My prediction for English weddings over the next few years is a return to more tradition. I feel as though throughout the pandemic we’ve become more determined to celebrate our families and we can’t wait to get together again. I see more couples planning slightly more traditional weddings involving their parents and grandparents. The last two weddings I’ve shot have had some very traditional elements and have been family-centered. The good news is that nowadays there are very few restrictions and you can totally mix traditional elements with more modern ideas. Your wedding, your way! Read on for ideas on how to plan a traditional English wedding.
A Church Wedding
Some couples get married in a church because the ceremony is part of their religion and very important to them. Others may not be regular churchgoers but they are part of that church family and have a connection with the parish and church. Others simply like the tradition of a church service and know it will please certain family members. I think all of those reasons are valid. I got married in a very pretty village church where my husband’s parents had married years before. I’m not particularly religious but I respect the church and love the tradition of it all. To me, having a church service seemed like the right and proper thing to do. I didn’t want religion excluded from my ceremony as it would have been in the civil service. This article explains all the pros and cons very well. Not everyone feels that way and there are plenty of options when it comes to arranging your ceremony but to me, there is something about a church service. You are of course extra lucky if you have a connection with a beautiful village church that looks amazing bedecked with flowers!
See more church weddings here.
A Reception at Home
Years ago it was much more common to have a reception at your parent’s house. Of course, not all of our parents live in houses where 100 guests can be accommodated. If you can though a marquee on a large lawn gives that wonderful at-home feel. The whole wedding becomes immediately more personal. The other option is to host your reception at an English country house that can take over for the day. It’s not quite as personal but you can still get that traditional English feel with a bit more grandeur. Some of the country manor wedding venues available include incredible gardens and beautiful reception spaces.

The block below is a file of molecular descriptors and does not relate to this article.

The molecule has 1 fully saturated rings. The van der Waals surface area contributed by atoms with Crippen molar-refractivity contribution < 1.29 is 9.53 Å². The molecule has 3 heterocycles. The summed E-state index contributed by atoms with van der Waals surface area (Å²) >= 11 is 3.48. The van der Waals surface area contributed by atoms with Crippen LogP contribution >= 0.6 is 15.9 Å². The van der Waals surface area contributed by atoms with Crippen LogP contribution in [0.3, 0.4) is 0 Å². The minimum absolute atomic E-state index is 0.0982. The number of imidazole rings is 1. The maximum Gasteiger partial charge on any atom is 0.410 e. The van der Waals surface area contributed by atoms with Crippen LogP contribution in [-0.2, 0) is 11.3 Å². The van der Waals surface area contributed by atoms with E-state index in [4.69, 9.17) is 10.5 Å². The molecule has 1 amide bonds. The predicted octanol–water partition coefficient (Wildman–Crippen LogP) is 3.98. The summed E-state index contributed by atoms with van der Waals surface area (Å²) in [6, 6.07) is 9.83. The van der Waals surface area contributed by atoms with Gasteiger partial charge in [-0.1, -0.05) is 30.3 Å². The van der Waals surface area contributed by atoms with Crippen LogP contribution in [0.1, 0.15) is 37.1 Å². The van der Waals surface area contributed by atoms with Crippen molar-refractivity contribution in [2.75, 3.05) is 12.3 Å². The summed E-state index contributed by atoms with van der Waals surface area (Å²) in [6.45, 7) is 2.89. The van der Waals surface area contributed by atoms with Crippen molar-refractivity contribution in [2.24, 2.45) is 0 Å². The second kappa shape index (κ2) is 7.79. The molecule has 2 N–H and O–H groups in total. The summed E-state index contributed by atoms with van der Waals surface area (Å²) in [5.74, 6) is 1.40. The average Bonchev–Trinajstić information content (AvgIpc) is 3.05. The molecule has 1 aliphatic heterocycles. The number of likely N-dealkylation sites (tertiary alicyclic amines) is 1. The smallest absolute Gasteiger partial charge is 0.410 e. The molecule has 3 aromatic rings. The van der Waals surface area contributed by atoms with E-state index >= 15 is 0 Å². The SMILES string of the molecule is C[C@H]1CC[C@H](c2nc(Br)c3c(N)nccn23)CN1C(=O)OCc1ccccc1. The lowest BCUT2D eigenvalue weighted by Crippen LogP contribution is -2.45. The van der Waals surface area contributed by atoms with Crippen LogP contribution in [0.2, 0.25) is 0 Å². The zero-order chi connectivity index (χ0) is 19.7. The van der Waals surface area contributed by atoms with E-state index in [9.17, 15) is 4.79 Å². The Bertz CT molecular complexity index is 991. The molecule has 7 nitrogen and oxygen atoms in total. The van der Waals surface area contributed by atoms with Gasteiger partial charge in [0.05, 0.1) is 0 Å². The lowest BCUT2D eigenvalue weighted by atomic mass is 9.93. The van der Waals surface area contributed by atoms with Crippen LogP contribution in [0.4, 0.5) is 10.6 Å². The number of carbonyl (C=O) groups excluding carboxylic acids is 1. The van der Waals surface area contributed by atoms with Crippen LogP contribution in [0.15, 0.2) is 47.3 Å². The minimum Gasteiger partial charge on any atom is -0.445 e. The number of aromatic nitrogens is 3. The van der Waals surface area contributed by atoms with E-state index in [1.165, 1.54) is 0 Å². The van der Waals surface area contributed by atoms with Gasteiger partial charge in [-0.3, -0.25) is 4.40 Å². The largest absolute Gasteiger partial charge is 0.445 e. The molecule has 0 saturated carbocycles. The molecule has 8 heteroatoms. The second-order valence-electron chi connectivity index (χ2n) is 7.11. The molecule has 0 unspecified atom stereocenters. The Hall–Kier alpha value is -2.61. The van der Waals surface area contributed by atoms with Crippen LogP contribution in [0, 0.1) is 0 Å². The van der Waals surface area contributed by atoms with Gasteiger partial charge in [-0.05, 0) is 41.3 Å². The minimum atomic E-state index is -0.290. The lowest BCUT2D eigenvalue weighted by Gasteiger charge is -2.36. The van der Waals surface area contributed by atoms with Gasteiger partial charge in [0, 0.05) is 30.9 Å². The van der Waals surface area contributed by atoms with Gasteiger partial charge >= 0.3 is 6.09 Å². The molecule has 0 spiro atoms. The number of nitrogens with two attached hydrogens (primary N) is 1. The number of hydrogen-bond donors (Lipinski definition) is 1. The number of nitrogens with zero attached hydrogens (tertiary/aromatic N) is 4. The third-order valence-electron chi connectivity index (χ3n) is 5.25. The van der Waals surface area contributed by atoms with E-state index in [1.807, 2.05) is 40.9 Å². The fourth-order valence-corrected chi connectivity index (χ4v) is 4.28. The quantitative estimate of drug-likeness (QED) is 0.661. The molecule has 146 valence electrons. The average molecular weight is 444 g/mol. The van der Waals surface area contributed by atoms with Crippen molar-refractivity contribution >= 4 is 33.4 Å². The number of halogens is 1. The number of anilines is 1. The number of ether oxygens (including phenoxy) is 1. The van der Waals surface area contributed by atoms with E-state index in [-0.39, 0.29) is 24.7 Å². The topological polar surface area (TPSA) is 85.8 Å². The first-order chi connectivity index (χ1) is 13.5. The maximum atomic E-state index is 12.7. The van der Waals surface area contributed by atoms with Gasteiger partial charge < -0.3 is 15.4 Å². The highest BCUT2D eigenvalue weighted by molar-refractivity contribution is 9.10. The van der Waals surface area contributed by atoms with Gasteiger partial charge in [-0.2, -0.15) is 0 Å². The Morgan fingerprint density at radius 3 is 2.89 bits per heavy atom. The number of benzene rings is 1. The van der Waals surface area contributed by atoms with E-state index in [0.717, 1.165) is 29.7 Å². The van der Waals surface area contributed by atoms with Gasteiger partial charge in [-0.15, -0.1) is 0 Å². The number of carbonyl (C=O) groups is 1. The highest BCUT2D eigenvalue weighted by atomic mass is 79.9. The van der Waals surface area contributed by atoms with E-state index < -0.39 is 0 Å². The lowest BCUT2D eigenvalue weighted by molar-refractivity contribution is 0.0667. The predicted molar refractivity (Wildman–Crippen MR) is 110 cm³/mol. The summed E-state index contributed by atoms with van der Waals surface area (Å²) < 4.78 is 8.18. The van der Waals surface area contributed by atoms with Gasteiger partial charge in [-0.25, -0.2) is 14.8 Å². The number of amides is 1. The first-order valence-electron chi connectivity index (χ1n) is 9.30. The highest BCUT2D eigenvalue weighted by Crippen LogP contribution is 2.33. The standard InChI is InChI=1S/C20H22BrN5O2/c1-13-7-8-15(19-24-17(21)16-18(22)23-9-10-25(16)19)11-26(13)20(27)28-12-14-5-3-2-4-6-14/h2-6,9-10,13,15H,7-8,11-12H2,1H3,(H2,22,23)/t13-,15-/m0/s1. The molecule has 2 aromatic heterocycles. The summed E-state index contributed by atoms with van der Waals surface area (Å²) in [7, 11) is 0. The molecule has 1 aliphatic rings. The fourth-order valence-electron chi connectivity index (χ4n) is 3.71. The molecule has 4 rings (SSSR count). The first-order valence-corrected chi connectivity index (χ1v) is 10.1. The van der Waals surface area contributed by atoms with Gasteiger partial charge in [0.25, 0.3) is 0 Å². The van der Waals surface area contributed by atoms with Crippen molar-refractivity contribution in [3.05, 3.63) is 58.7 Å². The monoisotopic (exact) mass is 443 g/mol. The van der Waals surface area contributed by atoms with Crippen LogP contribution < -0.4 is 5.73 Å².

Traditionally a summer wedding will include children. Little flower girls and page boys running around in the sunshine say English wedding to me. Think of the royal weddings and how many littles they had. You may just want to think about how to entertain children as the day goes on. I’ve seen all sorts of options from lawn games and activity packs to a full-on creche with two nannies. Children bring a certain element of surprise as you never really know what will happen but if you have important small people in your life then there’s nothing cuter.
I see a return of an abundance of flowers. Arrangements can be incredibly modern but for a traditional English wedding, I see more pastels, wildflowers, looser arrangements, and roses everywhere. Don’t forget the church too with flowers over the door or gate. I think we’ve all become attached to our gardens these last few years and you may even consider growing some of your own flowers or getting a green-fingered relative to do the same. Have a think about what would work with your chosen wedding date and talk to your florist about what you could include. I had a bride who grew hundreds of daffodils for her wedding and another who included fern leaves from her Dad’s garden. If you’re getting married in late summer then dahlias are easy to grow and make wonderful focal flowers.
If family is important to you, and at most traditional weddings family plays a huge part, then you’ll want family photos. On rare occasions, couples have been sure that they don’t want family group shots but they have always regretted that choice later. Nowadays, I insist on at least a few group shots. They don’t have to take long. Twenty minutes is plenty of time if keep it simple but those photos will be so valuable later. They’re the ones you’ll want to look at later to remember where you came from. Remember to keep the groups as small as you can so you can still see everyone’s faces and have a couple of family members who know everyone available to round up stragglers. If you organize everything in advance with your photographer the whole thing runs very smoothly. I always think family groups outside the church can be super quick as everyone is right there and still looking their best.
I’m not sure there is such a thing as a completely traditional English wedding anymore. It’s more of an idea that you can let influence your plans. Whatever your decisions you can look forward to bringing family and friends together in whatever form that takes. The most important thing is that you will be married and starting a new life together. A traditional wedding brings your family and friends together to not only celebrate that union but to support you as you move forwards. These community values have become even more important to us over the last few years. So don’t let tradition limit you but rather use it to celebrate your heritage, where you’re coming from, and where you’re heading in your new life together. I hope that helps you with how to plan a traditional English wedding.